The Carbon Bootprint

New report highlights relationship between security, energy, economics, climate change

It’s easy to see that some of the hottest topics of the year are climate change, the economy, energy and, of course, security. Although at times these may seem like four separate challenges, a new report asserts that they are instead symptoms of the same larger, global problem.

According to the report, the risks created by America’s energy policies and practices have combined to form an urgent threat to national security -- militarily, diplomatically and economically. First and foremost, the authors say, the country’s dependence on fossil fuels and its fragile electricity grid “pose significant security threats to the country as a whole and the military in particular.”

A Costly Dependence
The report, titled “Powering America’s Defense: Energy and the Risks to National Security” and released in May, is a product of CNA, a nonprofit research organization that runs the Center for Naval Analyses and the Institute for Public Research. The group convened a panel of retired senior military officers and national security experts with the goal of informing policymakers -- as well as the public -- about the impact of U.S. energy choices on national security policies.

The project’s Military Advisory Board includes a broad range of retired general and admirals from all branches of the military, many of whom also authored a 2007 report, “National Security and the Threat of Climate Change.”

The authors assert that U.S. dependence on oil weakens international leverage and undermines foreign policy objectives while destabilizing the economy, which in turn disrupts national security.

In fact, the United States consumes 25 percent of the world’s oil production, but it controls less than 3 percent of the world’s supply, which of course is becoming increasingly limited. The authors also write that inefficient use and over-reliance on oil burdens the military, lessens combat effectiveness and costs unnecessary dollars and lives, while the “fragile domestic electricity grid” makes domestic military installations and critical infrastructure vulnerable.

And the problem is getting worse.

Adopting a “business as usual” attitude, the advisory board said, will be disastrous, as the demand for fossil fuels increases and the supply dwindles, and regulations driven by climate change concerns drive costs through the roof.

The Need for Change
“There is a relationship between the major challenges we’re facing,” Gen. Gordon R. Sullivan (Ret.) said in the report. Sullivan is a former chief of staff for the Army and former chairman of the CNA MAB. “Energy, security, economics, climate change -- these things are connected. And the solutions will need to be connected.

“It will take the industrialized nations of the world to band together to demonstrate leadership and a willingness to change -- not only to solve the economic problems we’re having, but to address the issues related to global climate change. If we don’t make changes, then others won’t.”

The report recommends that the new presidential administration integrates new energy security and climate change goals directly into the national security and military planning processes. Also, it’s vital that the United States begins diversifying its energy sources to ease its reliance on fossil fuels.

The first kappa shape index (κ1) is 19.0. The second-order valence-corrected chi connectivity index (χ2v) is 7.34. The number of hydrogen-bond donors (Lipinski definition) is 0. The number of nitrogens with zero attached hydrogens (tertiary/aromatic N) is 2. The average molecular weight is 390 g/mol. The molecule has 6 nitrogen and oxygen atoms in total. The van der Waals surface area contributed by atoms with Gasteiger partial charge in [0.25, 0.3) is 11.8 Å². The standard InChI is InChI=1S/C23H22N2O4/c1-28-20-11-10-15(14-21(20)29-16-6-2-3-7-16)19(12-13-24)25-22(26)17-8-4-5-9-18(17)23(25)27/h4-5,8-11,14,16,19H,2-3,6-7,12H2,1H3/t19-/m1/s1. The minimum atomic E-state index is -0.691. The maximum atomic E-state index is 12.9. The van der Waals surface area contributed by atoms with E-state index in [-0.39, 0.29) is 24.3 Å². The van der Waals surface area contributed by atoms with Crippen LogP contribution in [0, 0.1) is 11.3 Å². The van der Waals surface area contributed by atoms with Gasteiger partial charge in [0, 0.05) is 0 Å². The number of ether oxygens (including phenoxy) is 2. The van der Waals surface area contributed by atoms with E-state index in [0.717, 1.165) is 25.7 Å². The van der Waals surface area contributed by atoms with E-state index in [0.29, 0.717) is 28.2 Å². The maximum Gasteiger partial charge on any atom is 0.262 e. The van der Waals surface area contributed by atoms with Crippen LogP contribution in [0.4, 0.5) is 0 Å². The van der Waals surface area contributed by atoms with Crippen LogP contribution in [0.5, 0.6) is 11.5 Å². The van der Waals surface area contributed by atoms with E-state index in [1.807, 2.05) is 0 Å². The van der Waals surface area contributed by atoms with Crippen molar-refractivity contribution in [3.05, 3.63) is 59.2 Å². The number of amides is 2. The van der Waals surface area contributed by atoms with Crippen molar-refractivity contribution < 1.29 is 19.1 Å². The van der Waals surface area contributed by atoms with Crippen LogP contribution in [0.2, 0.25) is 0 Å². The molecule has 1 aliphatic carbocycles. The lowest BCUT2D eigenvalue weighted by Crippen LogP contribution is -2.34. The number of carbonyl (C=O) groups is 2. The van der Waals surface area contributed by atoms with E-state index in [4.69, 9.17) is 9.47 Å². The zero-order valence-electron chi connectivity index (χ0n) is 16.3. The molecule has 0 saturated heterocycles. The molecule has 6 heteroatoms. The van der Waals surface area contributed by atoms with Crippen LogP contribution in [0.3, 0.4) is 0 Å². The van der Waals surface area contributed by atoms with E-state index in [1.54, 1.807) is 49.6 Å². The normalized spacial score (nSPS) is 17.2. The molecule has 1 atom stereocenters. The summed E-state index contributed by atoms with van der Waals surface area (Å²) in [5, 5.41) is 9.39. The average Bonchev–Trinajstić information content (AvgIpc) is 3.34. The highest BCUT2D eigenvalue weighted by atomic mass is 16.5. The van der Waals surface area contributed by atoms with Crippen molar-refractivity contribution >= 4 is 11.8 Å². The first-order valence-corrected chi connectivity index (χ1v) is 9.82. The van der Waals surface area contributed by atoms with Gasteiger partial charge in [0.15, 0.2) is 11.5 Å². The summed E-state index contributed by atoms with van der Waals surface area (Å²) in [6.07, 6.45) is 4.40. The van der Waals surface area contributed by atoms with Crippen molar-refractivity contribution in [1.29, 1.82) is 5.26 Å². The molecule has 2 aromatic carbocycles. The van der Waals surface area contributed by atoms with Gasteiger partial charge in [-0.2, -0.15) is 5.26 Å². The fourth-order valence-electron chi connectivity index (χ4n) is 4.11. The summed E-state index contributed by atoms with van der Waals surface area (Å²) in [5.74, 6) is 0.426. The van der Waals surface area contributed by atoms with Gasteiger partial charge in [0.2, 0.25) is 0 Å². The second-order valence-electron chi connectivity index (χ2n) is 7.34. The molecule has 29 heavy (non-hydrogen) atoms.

Leading the Way
Several of the report’s authors said the U.S. military in particular has a great opportunity to spearhead the development of new energy solutions. Adm. John B. Nathman (Ret.), former vice chief of naval operations and commander of U.S. Fleet Forces, said the Department of Defense is already on the right track.

“I think DOD wants the chance to be innovators,” Nathman said. “The services are already thoughtfully moving forward on energy issues.”

The authors agreed that the DOD is in a unique position to bring about change in several ways: by designing more energy-efficient systems and expanding the adoption of distributed and renewable energy generation at its installations; by fully knowing its “carbon bootprint”; and by investing in low-carbon liquid fuels that still satisfy military performance requirements.

Nathman said the department is already hosting several smart grid pilot programs at a small number of bases and hopes to eventually move them to bigger installations. Also, the branches of the military are jointly testing the concept of “net zero” installations by creating bases that produce as much energy as they consume. These installations promise to provide plenty of insight into building efficiency, energy retrofits, renewable energy generation and the use of electric vehicles.

Meanwhile, Vice Adm. Richard H. Truly (Ret.), former NASA administrator, shuttle astronaut and the first commander of the Naval Space Command, pointed out that civilians’ role in our energy future shouldn’t be diminished.

“The Defense Department is the single largest fuel user in the country, but if you compare it to the fuel used by the American public, it’s a piker,” Truly said. “The real big market is the American people, and it’s their attitude that needs to change.”

The board summed up its position in a call to the public: “Today, all Americans can help us meet our emerging security challenges. Each of us can help make our country more energy efficient. This will require a commitment to conservation and a willingness to reconsider old ways. All of us have a role to play in making our nation more secure.

“There is room for differences and for debate,” they wrote. “But there are moments in a nation’s history when the confluence of events suggests that the time is ripe for action.”

This article originally appeared in the July 2009 issue of Security Today.

About the Author

Megan Weadock is a communications specialist at Monitronics.

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